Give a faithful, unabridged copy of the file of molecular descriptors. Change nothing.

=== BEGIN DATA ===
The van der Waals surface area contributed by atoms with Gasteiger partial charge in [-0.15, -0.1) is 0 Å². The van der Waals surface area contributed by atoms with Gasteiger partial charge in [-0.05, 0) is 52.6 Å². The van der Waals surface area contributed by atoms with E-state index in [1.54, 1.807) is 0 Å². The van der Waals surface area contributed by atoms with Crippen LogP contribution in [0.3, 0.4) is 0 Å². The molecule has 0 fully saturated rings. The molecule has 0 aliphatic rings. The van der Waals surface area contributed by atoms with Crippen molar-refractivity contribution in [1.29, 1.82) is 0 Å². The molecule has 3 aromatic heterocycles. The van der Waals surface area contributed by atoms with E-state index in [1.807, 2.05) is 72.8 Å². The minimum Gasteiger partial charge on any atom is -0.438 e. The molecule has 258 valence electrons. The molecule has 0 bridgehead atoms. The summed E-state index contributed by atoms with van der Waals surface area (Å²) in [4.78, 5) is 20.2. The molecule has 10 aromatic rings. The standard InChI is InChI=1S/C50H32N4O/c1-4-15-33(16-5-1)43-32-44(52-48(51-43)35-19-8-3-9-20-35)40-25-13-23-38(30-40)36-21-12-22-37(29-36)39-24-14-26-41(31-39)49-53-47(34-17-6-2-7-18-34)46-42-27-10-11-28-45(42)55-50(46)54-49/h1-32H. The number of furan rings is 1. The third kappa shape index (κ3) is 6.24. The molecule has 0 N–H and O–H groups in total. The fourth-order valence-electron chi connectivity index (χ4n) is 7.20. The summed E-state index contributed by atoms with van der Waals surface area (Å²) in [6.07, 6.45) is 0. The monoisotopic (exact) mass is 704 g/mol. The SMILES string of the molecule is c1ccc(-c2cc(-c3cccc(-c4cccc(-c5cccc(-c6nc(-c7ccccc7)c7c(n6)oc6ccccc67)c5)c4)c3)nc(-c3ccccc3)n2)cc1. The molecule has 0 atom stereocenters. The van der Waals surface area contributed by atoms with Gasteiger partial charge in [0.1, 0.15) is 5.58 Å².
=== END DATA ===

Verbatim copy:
The van der Waals surface area contributed by atoms with Gasteiger partial charge in [-0.15, -0.1) is 0 Å². The van der Waals surface area contributed by atoms with Gasteiger partial charge in [-0.05, 0) is 52.6 Å². The van der Waals surface area contributed by atoms with E-state index in [1.54, 1.807) is 0 Å². The van der Waals surface area contributed by atoms with Crippen LogP contribution in [0.3, 0.4) is 0 Å². The molecule has 0 fully saturated rings. The molecule has 0 aliphatic rings. The van der Waals surface area contributed by atoms with Crippen molar-refractivity contribution in [1.29, 1.82) is 0 Å². The molecule has 3 aromatic heterocycles. The van der Waals surface area contributed by atoms with E-state index in [1.807, 2.05) is 72.8 Å². The minimum Gasteiger partial charge on any atom is -0.438 e. The molecule has 258 valence electrons. The molecule has 0 bridgehead atoms. The summed E-state index contributed by atoms with van der Waals surface area (Å²) in [4.78, 5) is 20.2. The molecule has 10 aromatic rings. The standard InChI is InChI=1S/C50H32N4O/c1-4-15-33(16-5-1)43-32-44(52-48(51-43)35-19-8-3-9-20-35)40-25-13-23-38(30-40)36-21-12-22-37(29-36)39-24-14-26-41(31-39)49-53-47(34-17-6-2-7-18-34)46-42-27-10-11-28-45(42)55-50(46)54-49/h1-32H. The number of furan rings is 1. The third kappa shape index (κ3) is 6.24. The molecule has 0 N–H and O–H groups in total. The fourth-order valence-electron chi connectivity index (χ4n) is 7.20. The summed E-state index contributed by atoms with van der Waals surface area (Å²) in [6.07, 6.45) is 0. The monoisotopic (exact) mass is 704 g/mol. The SMILES string of the molecule is c1ccc(-c2cc(-c3cccc(-c4cccc(-c5cccc(-c6nc(-c7ccccc7)c7c(n6)oc6ccccc67)c5)c4)c3)nc(-c3ccccc3)n2)cc1. The molecule has 0 atom stereocenters. The van der Waals surface area contributed by atoms with Gasteiger partial charge in [0.1, 0.15) is 5.58 Å².